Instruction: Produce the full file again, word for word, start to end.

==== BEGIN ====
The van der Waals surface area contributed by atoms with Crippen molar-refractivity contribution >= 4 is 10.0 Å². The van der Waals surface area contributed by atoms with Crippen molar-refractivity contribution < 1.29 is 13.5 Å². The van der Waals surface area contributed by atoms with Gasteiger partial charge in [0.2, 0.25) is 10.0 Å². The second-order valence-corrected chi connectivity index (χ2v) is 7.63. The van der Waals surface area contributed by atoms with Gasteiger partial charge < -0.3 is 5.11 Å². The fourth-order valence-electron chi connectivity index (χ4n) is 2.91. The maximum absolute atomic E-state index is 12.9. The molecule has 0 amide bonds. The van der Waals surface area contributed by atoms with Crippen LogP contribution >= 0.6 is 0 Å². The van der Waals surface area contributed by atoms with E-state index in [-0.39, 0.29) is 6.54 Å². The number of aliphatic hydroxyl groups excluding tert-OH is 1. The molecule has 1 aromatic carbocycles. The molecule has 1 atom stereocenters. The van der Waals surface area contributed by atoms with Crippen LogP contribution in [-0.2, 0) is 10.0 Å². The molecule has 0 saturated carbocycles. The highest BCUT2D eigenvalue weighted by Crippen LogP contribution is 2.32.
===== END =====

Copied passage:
The van der Waals surface area contributed by atoms with Crippen molar-refractivity contribution >= 4 is 10.0 Å². The van der Waals surface area contributed by atoms with Crippen molar-refractivity contribution < 1.29 is 13.5 Å². The van der Waals surface area contributed by atoms with Gasteiger partial charge in [0.2, 0.25) is 10.0 Å². The second-order valence-corrected chi connectivity index (χ2v) is 7.63. The van der Waals surface area contributed by atoms with Gasteiger partial charge < -0.3 is 5.11 Å². The fourth-order valence-electron chi connectivity index (χ4n) is 2.91. The maximum absolute atomic E-state index is 12.9. The molecule has 0 amide bonds. The van der Waals surface area contributed by atoms with Crippen LogP contribution >= 0.6 is 0 Å². The van der Waals surface area contributed by atoms with E-state index in [-0.39, 0.29) is 6.54 Å². The number of aliphatic hydroxyl groups excluding tert-OH is 1. The molecule has 1 aromatic carbocycles. The molecule has 1 atom stereocenters. The van der Waals surface area contributed by atoms with Crippen LogP contribution in [-0.2, 0) is 10.0 Å². The molecule has 0 saturated carbocycles. The highest BCUT2D eigenvalue weighted by Crippen LogP contribution is 2.32.